ITG, an electronic brokerage that trades more than 4 billion U.S. shares a month, has admitted to running a secret trading desk that took advantage of its clients.
The firm runs what’s known as a dark pool — a place for funds to place massive orders to buy or sell shares without making them known to the market until after the fact.
Secrecy is the whole point. If other traders know there’s a big buyer of shares out there, they will push up the price before the fund can close its order.
The SEC complaint filed today said ITG set up an in-house team – dubbed Project Omega – that saw those “secret” orders and took advantage of that information for a profit.
“ITG created a secret trading desk and misused highly confidential customer order and trading information for its own benefit,” said Andrew J. Ceresney, Director of the SEC’s Division of Enforcement.
The team was set up in 2010 as ITG looked to diversify its revenues, and according to the SEC it continued have access to client information after ITG discovered that the team was improperly accessing it.
Project Omega generated around $US2.1 million in gross revenues before the head of the team at the time – Hitesh Mittal – was terminated in July 2011. The firm agreed to admit wrongdoing and will pay back the proprietary trading revenues, interest and a $US18 million civil penalty for running the team.
The settlement follows the departure of former chief executive Robert Gasser, who led the firm at the time of the offenses in question.
“With today’s settlement, we have put this regrettable legacy matter behind us and are working to rebuild our clients’ trust in ITG,” said Maureen O’Hara, chair of ITG’s Board of Directors.
Here are the key facts from the SEC complaint:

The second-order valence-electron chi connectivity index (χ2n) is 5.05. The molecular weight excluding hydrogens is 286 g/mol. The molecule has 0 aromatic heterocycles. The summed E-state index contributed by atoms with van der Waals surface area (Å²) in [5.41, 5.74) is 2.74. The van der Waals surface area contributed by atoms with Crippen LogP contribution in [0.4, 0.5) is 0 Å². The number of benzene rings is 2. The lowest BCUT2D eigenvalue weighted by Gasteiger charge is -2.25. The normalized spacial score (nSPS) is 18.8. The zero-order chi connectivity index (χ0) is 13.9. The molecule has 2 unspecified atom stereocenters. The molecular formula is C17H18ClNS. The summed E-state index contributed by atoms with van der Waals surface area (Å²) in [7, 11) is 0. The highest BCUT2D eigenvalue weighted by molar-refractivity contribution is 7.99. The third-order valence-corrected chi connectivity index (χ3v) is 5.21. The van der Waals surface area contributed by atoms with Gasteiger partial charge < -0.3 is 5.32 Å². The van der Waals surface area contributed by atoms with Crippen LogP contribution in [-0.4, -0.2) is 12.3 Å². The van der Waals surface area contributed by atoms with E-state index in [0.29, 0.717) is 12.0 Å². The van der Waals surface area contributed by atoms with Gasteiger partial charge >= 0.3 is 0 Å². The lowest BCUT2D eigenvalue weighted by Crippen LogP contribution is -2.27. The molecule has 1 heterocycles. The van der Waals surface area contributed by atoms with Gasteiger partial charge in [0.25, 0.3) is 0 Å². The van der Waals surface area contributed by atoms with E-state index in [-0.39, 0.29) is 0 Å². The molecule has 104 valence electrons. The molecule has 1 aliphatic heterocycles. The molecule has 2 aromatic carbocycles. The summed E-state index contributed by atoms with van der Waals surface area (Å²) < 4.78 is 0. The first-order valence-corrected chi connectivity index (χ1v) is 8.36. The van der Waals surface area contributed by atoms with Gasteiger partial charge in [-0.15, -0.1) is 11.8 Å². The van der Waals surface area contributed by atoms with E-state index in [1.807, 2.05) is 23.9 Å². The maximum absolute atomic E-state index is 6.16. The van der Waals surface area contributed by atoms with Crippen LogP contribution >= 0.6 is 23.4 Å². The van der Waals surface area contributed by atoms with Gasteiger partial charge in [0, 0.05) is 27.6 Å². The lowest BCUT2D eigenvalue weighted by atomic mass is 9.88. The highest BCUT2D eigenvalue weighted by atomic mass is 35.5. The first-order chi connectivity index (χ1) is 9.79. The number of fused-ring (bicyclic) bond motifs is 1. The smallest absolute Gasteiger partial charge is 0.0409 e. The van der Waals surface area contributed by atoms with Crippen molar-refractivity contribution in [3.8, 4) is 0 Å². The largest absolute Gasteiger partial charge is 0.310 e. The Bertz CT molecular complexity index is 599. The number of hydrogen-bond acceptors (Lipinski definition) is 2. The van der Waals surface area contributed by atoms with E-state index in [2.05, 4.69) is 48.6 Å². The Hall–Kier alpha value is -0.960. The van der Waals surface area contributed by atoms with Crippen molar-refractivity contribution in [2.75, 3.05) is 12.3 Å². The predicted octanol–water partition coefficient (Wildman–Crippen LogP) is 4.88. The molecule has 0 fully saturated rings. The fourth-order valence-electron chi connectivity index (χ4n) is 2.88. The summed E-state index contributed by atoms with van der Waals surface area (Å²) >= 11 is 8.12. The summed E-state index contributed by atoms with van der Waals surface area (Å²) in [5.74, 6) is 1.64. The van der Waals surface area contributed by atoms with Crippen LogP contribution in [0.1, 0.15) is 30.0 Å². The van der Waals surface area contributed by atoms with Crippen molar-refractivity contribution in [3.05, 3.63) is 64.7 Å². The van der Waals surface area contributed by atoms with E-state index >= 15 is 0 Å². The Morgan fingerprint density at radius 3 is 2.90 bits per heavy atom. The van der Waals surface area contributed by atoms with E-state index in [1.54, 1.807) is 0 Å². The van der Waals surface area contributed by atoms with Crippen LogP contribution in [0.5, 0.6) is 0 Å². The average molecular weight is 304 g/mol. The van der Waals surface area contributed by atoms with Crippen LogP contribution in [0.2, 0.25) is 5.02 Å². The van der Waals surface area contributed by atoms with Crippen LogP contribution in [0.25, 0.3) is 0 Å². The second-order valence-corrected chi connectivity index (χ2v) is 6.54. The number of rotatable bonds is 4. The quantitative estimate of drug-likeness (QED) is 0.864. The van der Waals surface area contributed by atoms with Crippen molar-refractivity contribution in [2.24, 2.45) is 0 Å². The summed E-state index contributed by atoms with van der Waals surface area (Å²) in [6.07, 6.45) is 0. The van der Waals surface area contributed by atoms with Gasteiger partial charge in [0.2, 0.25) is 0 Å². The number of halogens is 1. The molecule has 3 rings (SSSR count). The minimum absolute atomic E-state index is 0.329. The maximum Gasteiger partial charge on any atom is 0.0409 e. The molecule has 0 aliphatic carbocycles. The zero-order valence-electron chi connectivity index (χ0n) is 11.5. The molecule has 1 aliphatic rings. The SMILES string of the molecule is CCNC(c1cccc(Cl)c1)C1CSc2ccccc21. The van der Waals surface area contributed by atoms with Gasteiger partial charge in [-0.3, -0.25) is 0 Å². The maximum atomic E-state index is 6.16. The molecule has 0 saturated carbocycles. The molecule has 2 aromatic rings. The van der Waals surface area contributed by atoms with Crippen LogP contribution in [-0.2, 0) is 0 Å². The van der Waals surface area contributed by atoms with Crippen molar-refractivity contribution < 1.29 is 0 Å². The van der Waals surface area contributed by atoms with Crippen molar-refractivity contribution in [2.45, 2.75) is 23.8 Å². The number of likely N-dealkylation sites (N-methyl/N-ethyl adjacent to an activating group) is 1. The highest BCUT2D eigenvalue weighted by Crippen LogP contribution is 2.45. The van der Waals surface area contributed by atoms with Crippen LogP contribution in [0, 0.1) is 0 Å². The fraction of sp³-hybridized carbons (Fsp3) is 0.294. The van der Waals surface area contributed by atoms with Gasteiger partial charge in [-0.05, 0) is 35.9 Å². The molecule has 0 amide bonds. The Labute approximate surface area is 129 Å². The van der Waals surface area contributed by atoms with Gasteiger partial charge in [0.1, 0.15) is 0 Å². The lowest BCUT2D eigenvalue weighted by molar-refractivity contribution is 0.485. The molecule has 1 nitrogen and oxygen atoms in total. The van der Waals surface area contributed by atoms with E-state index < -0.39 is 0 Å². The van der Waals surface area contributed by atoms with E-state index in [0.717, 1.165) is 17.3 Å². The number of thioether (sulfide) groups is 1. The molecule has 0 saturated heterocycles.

- ITG owns and operates POSIT, the alternative trading system known as a dark pool. The dark pool was the ninth largest in the US as of March 31, with over $US109 billion in trading activity in the first quarter.
- In late 2009 the company looked at diversifying its revenues, and set up Project Omega under the leadership of an executive who also had responsibility for POSIT.
- From April to December 2010, the prop trading desk accessed live feeds of ITG customer and POSIT subscriber and trading information and traded based on that information.
- Omega identified and traded with investment bank subscribers in POSIT, and took steps to ensure that those subscribers traded in such a way in POSIT that Omega was able to take the full ‘bid-offer’ spread on the other side of the trade.
- ITG’s senior management discovered that Omega was improperly accessing subscriber order information in December 2010 and trading was halted.
- On December 20, the then-CEO of ITG reprimanded the executive running Omega. Omega then made changes to its trading strategies and was allowed to restart trading under the leadership of the same executive.
- Omega continued to have improper access to information identifying POSIT subscribers, and still ensured investment bank subscribers were set up to trade in a way that benefited Omega.
- Project Omega’s existence and activities were not disclosed to ITG customers, and even within the company Omega was only discussed on a “need-to-know” basis.
- ITG promoted itself as an independent agency-only broker that protected the confidentiality of its customers trade information throughout the period that Omega was trading.
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